On Friday Erik got out with George. George use to ice climb on a somewhat regular basis up until about 3 or 4 years ago. He wanted to get back into it this year, including leading, with an eye towards swinging leads on Pinnacle Gully by the end of the year. To that end, he’s booked a handful of days throughout the winter with us to work towards that goal. This was the third day he got out with us, and we focused specifically on leading skills.
We started with some warm up laps. George put up two of the easier lines at Kinsman and worked on making anchors on trees. We then had a quick ground school covering V threads, ice screw anchors and top belays.
George then lead up the first step of the main flow at Kinsman, skillfully made an anchor out of the fall line of the second pitch, and belayed me up. We then talked transitions and I look the lead, bringing him up to me at the anchor. Once there, George lead a multi pitch rappel including making and rappelling off of a V-thread.
These days of geeking out on technical skills are super fun for me. Not only is it another way of practicing our skills, but it is the clearest example of our ability to enable others to pursue their passions in the mountains. Hard to describe just how satisfying that is to us! Luckily we have a wealth of smaller, less busy crags on the west side of the mountains that are easy to access and offer incredible terrain for coaching and training of these technical skills.
Thanks for following our work, and hope to see you in the mountains!
The Crew at MMG
The Mooney Mountain Guides were out in force this past weekend. below you’ll find a couple of snippets of what went on.
Lynn and Mike visited us from South Carolina for their third attempt on Mt Washington. In the past, bad weather has thwarted their attempts. This past Friday looked like the best weather window of the long weekend, so we made hasty plans and changed our schedule around to get them the best shot of success.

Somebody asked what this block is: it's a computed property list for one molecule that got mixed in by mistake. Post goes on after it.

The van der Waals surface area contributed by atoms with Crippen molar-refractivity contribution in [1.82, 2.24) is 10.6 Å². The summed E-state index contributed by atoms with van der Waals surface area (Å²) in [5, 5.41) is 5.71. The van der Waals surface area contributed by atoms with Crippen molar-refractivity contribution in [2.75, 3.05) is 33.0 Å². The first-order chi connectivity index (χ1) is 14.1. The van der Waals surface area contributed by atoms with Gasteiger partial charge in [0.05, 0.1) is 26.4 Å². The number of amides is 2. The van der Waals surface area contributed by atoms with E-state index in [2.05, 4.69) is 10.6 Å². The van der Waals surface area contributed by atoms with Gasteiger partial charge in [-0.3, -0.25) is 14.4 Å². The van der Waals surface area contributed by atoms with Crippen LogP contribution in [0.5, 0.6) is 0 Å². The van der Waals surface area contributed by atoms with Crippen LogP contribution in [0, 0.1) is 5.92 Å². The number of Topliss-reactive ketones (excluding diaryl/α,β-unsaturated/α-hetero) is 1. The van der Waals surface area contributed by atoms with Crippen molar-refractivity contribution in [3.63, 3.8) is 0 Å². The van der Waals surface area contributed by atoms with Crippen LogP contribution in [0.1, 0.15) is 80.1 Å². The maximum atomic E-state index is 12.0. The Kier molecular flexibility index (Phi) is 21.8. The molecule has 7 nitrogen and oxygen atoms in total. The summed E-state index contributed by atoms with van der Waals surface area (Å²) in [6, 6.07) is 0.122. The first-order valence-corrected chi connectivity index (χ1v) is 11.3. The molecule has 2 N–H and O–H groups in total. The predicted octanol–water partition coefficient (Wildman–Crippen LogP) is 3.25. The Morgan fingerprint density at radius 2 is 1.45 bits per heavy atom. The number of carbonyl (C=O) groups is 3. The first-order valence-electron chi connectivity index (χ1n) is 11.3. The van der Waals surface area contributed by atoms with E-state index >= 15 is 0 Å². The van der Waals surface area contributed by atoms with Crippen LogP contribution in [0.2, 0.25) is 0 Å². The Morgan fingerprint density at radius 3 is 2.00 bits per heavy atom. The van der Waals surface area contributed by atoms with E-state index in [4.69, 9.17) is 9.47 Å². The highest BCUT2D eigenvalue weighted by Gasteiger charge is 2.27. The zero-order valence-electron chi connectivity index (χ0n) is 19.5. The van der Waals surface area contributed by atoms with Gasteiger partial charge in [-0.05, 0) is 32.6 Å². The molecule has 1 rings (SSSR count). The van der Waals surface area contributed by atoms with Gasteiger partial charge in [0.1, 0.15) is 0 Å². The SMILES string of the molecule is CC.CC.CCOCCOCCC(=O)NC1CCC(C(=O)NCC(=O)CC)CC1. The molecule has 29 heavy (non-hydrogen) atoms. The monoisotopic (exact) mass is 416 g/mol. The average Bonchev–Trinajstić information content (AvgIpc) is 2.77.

Sure enough the forecasts delivered. Fog and steady snow hampered visibility, but coupled with 15mph winds at worst, created an eerily calm atmosphere while on the belly of the beast.
Mike and Lynn finally got their white whale.
After a day to rest up on Saturday they rejoined us for a sunny morning of ice climbing on Newfound Lake
On Saturday, good friends Connor and Yaffe joined us for a bitterly cold and bitterly awesome day of ice climbing in Crawford Notch. Connor has climbed ice before, but not in a while, and Yaffe was a first timer.
We chose the Trestle slabs as our starting location. This is an ideal classroom for ice climbing, with a 100′ slab of low angle ice, and a wall of low ice bulges to practice swinging and kicking on, with a particularly fluffy crash pad at the moment.
Connor on the North Face of Everst. Ok, fine. It’s just a spindrift filled picture of the Trestle slabs, but hardcore nonetheless.
After our warm up there we went to Standard route to finish the day. This meant that Yaffe got in his first ice climbing and his first multi pitch climb in one day. Not bad, Yaffe. Not bad.
While I was on sunny south facing ice Sunday, another group of three was battling brutal winds on Washington. This tough group made the summit on a day when winds reached near 100 mph and the cold was COLD!
Hopefully some pictures to come.
With most of the crew staving off frostbite and hypothermia in what finally feels like winter, two MMG guides traveled to Red Rocks NV where they are staving off sun burn and dehydration!
Derrek and Alex are out there for a week guiding a handful of students from Middlebury College’s outdoor program.
This is the premier destination for winter time rock climbing, and Im sure a welcome reprieve from the cold of a NH winter.
Thanks to all our guests and students who joined us this weekend! We look forward to hopefully seeing you in the mountains again soon.
The Mooney Mountain Guide Crew